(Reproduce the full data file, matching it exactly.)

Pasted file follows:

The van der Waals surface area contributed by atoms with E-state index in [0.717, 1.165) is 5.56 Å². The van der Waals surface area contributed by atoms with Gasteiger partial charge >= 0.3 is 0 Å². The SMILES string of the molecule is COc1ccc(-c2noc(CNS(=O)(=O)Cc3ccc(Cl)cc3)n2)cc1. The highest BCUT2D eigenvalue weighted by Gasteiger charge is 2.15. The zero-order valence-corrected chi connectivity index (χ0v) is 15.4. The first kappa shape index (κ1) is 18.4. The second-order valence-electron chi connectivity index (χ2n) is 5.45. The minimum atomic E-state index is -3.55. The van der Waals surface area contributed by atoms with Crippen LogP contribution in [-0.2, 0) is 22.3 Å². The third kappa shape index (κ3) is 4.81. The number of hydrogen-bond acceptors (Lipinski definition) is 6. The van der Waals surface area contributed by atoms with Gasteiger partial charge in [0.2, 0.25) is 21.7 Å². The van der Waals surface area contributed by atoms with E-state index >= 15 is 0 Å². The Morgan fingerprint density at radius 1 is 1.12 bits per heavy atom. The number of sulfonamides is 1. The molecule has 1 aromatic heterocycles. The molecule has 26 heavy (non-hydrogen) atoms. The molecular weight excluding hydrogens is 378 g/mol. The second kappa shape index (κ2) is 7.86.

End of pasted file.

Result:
The van der Waals surface area contributed by atoms with E-state index in [0.717, 1.165) is 5.56 Å². The van der Waals surface area contributed by atoms with Gasteiger partial charge >= 0.3 is 0 Å². The SMILES string of the molecule is COc1ccc(-c2noc(CNS(=O)(=O)Cc3ccc(Cl)cc3)n2)cc1. The highest BCUT2D eigenvalue weighted by Gasteiger charge is 2.15. The zero-order valence-corrected chi connectivity index (χ0v) is 15.4. The first kappa shape index (κ1) is 18.4. The second-order valence-electron chi connectivity index (χ2n) is 5.45. The minimum atomic E-state index is -3.55. The van der Waals surface area contributed by atoms with Crippen LogP contribution in [-0.2, 0) is 22.3 Å². The third kappa shape index (κ3) is 4.81. The number of hydrogen-bond acceptors (Lipinski definition) is 6. The van der Waals surface area contributed by atoms with Gasteiger partial charge in [0.2, 0.25) is 21.7 Å². The van der Waals surface area contributed by atoms with E-state index >= 15 is 0 Å². The Morgan fingerprint density at radius 1 is 1.12 bits per heavy atom. The number of sulfonamides is 1. The molecule has 1 aromatic heterocycles. The molecule has 26 heavy (non-hydrogen) atoms. The molecular weight excluding hydrogens is 378 g/mol. The second kappa shape index (κ2) is 7.86.